Restaurants cut hours as struggle with hiring continues

Betsy Price Business, Headlines

Harry’s Hospitality has been running ads inviting people to work for them for a bit, or a lifetime.

 

Jeff Hammer, who runs five Delaware beach restaurants, has been running a help-wanted ad in Bethany Beach for more than a month.

He’s had two applicants in that time.

Hammer and other restaurateurs say they’ve seen no rise in applications since the state in July required people receiving unemployment to prove they were looking for jobs or after the extra federal COVID-19 payments ended on Labor Day.

Coupled with that is the loss of seasonal help — largely high school and college students and teachers —as they returned to classes and preseason practices for sports teams, bands, cheerleading and more.

“The next six months are going to be really telling,” said Dogfish Head Hospitality GM Ryan Schwamberger. “I think we lost a lot of people out of our industry that, when we were forced to shut down for so long, found jobs and career paths in other industries and may never come back, or have no desire to come back to hospitality.”

He’s hoping the next six months will bring in a new group of workers.

“Really hoping for it,” he said.

Diners returned this summer, often exceeding pre-pandemic levels, restaurant owners and managers say.

They say they’ve raised wages substantially, but still have trouble hiring, particularly for front-of-house jobs such as serving staff, bussers, bartenders and hosts, which makes handling the crowds difficult.

“I started out hostesses this summer anywhere from $14 to $16 an hour that were 14 years old,” Hammer said. “Our busboys and food runners start out anywhere from $9 to $11 an hour, plus tips.”

 

Carl Giorigi of Platinum Dining hopes students returning to UD, other schools will apply for jobs at his restaurants.

 

Those wage rates trigger raises in longer term employees, including kitchen staff, Hammer said. 

People who have been working there for a few years and are making $18 an hour see newbies coming in at $16 and want a raise, he said.

To cope with the manpower shortage, the restaurants are turning to one of the few options they have: Cutting hours and closing for a day or two. Cutting hours helps ease scheduling and overtime problems, and closing for a day or two gives everyone the same day off,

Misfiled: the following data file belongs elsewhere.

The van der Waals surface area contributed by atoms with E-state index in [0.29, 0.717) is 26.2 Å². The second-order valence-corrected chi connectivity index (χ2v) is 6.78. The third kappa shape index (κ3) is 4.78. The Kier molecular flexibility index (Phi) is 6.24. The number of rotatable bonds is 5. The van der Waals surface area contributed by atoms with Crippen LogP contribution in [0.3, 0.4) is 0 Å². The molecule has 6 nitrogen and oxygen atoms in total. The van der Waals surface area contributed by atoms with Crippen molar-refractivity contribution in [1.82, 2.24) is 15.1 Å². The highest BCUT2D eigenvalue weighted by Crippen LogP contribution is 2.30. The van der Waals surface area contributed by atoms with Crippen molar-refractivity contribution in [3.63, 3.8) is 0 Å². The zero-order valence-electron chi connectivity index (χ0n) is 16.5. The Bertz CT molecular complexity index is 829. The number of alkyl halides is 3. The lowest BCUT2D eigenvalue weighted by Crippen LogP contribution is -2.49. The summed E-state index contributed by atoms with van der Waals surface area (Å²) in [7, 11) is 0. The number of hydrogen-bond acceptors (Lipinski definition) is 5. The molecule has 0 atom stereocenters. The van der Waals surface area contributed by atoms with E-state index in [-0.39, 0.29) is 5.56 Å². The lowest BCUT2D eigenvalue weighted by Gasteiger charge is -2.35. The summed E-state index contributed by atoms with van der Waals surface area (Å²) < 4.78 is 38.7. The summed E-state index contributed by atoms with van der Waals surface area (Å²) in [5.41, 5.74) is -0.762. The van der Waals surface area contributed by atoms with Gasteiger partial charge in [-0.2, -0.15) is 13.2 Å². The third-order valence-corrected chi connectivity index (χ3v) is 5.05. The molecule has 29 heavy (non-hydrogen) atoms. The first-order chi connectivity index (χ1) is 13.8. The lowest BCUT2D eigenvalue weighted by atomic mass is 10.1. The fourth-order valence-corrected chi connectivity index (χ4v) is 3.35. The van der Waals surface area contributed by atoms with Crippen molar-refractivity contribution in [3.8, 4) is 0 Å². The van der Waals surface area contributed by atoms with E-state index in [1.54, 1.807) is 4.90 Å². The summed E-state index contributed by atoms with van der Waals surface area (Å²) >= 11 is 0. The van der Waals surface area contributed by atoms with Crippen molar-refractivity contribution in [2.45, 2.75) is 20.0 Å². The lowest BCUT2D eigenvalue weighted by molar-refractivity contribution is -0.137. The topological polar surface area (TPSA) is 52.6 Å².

“How many restaurants have you gone to that were closed during the week in the middle of the summer?” Hammer asks. “There were places in Ocean City that didn’t open up for lunch at all. A lot of restaurants in Rehoboth Beach were closed for the day. In Bethany Beach on a Tuesday night, there were seven restaurants closed because they couldn’t open seven days a week.”

Dogfish Head announced last week that it has reduced hours at both the Dogfish Head Brewpub, which is open seven days, and Dogfish Head’s Chesapeake & Maine, which is closed on Mondays and Tuesdays for the foreseeable future.

Hammer said he’s going to have to close for a day each week at his five beach restaurants — Fins Ale House in Lewes and Bethany Beach, Fins Fish House and Claws Seafood House in Rehoboth Beach and Big Oyster Brewery in Lewes.

Upstate, Platinum Dining has started closing all its six restaurants — Taverna Rustic Italian Restaurant in Newark and Wilmington, Capers & Lemons in Wilmington, Redfire Grill & Steakhouse in Hockessin, Eclipse Bistro in Wilmington, and El Camino Mexican Kitchen in Wilmington — on Sundays and Mondays, at least through Oct. 3.

“They’re stretched so thin and they’re working so hard,” said Carl Giorigi, CEO of Platinum Dining. “Rest. Reset. Regroup.”

Decisions to limit hours and close some days is counterintuitive to growing and keeping business, he said.

“We work on such small margins the business model has always been to be open as much as you can,” he said. “You pay rent and mortgages and loan bills 24/7. Whether you’re open or not, they’re due. So the thought process has always been to open two meal periods a day, seven days a week, and that’s what 99% of restaurants out there do.”

As the worker shortage continues, restaurants are also coping with sharp rises in food costs.

“The wholesale price of everything went up,” Hammer said. “Jumbo lump crab went from $28 to $50 a pound. Lobster meat went from $32 a pound to $49 a pound. The price of snow crabs went up. The price of wings went up 200%. You couldn’t even find chicken breasts for a while. Fryer oil went up 25%. Filet went up $10 a pound.”

He said he blew his top at a government spokesman he heard on television saying that if you exclude chicken, pork and beef, inflation was only 4%.

“How can you exclude chicken,” he said. “Will we not eat any protein?”

The Delaware Restaurant Association recently released a survey of 100 state restaurants.

Their plights are reflected in a Delaware Restaurant Association survey taken Aug. 20-23 by 100 restaurant owners or operators representing 300 locations.